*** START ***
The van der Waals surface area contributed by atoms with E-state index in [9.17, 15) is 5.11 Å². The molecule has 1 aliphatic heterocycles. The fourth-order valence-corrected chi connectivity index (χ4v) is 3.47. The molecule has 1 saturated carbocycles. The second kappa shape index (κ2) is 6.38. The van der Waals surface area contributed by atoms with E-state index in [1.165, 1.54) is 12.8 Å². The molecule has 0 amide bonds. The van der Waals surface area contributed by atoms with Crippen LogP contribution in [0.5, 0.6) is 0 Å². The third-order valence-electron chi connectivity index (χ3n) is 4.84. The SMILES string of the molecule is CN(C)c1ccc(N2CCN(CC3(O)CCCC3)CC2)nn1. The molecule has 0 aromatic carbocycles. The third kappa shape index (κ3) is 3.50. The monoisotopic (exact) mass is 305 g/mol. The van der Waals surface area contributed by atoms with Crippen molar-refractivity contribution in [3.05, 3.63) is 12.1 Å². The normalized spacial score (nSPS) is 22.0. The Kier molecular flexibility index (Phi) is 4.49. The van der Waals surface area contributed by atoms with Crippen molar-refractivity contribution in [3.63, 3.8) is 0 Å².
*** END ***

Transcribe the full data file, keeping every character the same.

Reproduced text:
The van der Waals surface area contributed by atoms with E-state index in [9.17, 15) is 5.11 Å². The molecule has 1 aliphatic heterocycles. The fourth-order valence-corrected chi connectivity index (χ4v) is 3.47. The molecule has 1 saturated carbocycles. The second kappa shape index (κ2) is 6.38. The van der Waals surface area contributed by atoms with E-state index in [1.165, 1.54) is 12.8 Å². The molecule has 0 amide bonds. The van der Waals surface area contributed by atoms with Crippen LogP contribution in [0.5, 0.6) is 0 Å². The third-order valence-electron chi connectivity index (χ3n) is 4.84. The SMILES string of the molecule is CN(C)c1ccc(N2CCN(CC3(O)CCCC3)CC2)nn1. The molecule has 0 aromatic carbocycles. The third kappa shape index (κ3) is 3.50. The monoisotopic (exact) mass is 305 g/mol. The van der Waals surface area contributed by atoms with Crippen molar-refractivity contribution in [3.05, 3.63) is 12.1 Å². The normalized spacial score (nSPS) is 22.0. The Kier molecular flexibility index (Phi) is 4.49. The van der Waals surface area contributed by atoms with Crippen molar-refractivity contribution in [3.63, 3.8) is 0 Å².